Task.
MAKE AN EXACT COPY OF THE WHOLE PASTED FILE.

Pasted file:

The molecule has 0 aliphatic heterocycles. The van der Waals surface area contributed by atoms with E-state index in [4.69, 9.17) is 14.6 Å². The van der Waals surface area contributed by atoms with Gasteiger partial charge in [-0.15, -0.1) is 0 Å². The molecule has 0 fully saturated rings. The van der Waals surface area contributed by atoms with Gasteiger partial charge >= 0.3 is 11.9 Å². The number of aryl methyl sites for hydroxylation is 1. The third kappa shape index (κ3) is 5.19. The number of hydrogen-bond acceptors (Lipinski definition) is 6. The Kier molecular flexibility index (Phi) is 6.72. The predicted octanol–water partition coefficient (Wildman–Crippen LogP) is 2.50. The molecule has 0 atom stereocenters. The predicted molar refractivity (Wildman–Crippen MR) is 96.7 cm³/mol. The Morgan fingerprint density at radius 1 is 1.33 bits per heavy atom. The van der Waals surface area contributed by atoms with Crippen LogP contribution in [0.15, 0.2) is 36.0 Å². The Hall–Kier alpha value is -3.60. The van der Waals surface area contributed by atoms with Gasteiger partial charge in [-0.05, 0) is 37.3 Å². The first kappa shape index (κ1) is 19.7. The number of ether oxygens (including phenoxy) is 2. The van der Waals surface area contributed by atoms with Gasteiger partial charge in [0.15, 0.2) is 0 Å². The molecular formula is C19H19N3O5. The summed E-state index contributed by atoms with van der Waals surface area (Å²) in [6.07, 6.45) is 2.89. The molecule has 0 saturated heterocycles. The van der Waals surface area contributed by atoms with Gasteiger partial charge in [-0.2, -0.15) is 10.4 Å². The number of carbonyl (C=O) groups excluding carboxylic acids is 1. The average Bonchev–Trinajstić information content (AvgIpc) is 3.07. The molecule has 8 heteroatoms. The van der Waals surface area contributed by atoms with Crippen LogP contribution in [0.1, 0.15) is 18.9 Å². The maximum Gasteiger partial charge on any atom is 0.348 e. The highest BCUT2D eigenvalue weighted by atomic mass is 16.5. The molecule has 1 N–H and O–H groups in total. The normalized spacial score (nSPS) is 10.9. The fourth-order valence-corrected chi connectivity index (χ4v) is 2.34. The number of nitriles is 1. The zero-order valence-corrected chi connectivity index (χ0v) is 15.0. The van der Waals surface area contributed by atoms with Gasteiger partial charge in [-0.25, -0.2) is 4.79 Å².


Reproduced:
The molecule has 0 aliphatic heterocycles. The van der Waals surface area contributed by atoms with E-state index in [4.69, 9.17) is 14.6 Å². The van der Waals surface area contributed by atoms with Gasteiger partial charge in [-0.15, -0.1) is 0 Å². The molecule has 0 fully saturated rings. The van der Waals surface area contributed by atoms with Gasteiger partial charge >= 0.3 is 11.9 Å². The number of aryl methyl sites for hydroxylation is 1. The third kappa shape index (κ3) is 5.19. The number of hydrogen-bond acceptors (Lipinski definition) is 6. The Kier molecular flexibility index (Phi) is 6.72. The predicted octanol–water partition coefficient (Wildman–Crippen LogP) is 2.50. The molecule has 0 atom stereocenters. The predicted molar refractivity (Wildman–Crippen MR) is 96.7 cm³/mol. The Morgan fingerprint density at radius 1 is 1.33 bits per heavy atom. The van der Waals surface area contributed by atoms with Crippen LogP contribution in [0.15, 0.2) is 36.0 Å². The Hall–Kier alpha value is -3.60. The van der Waals surface area contributed by atoms with Gasteiger partial charge in [-0.05, 0) is 37.3 Å². The first kappa shape index (κ1) is 19.7. The number of ether oxygens (including phenoxy) is 2. The van der Waals surface area contributed by atoms with Gasteiger partial charge in [0.15, 0.2) is 0 Å². The molecular formula is C19H19N3O5. The summed E-state index contributed by atoms with van der Waals surface area (Å²) in [6.07, 6.45) is 2.89. The molecule has 0 saturated heterocycles. The van der Waals surface area contributed by atoms with Gasteiger partial charge in [-0.2, -0.15) is 10.4 Å². The number of carbonyl (C=O) groups excluding carboxylic acids is 1. The average Bonchev–Trinajstić information content (AvgIpc) is 3.07. The molecule has 8 heteroatoms. The van der Waals surface area contributed by atoms with Crippen LogP contribution in [0.1, 0.15) is 18.9 Å². The maximum Gasteiger partial charge on any atom is 0.348 e. The highest BCUT2D eigenvalue weighted by atomic mass is 16.5. The molecule has 1 N–H and O–H groups in total. The normalized spacial score (nSPS) is 10.9. The fourth-order valence-corrected chi connectivity index (χ4v) is 2.34. The number of nitriles is 1. The zero-order valence-corrected chi connectivity index (χ0v) is 15.0. The van der Waals surface area contributed by atoms with Gasteiger partial charge in [-0.25, -0.2) is 4.79 Å².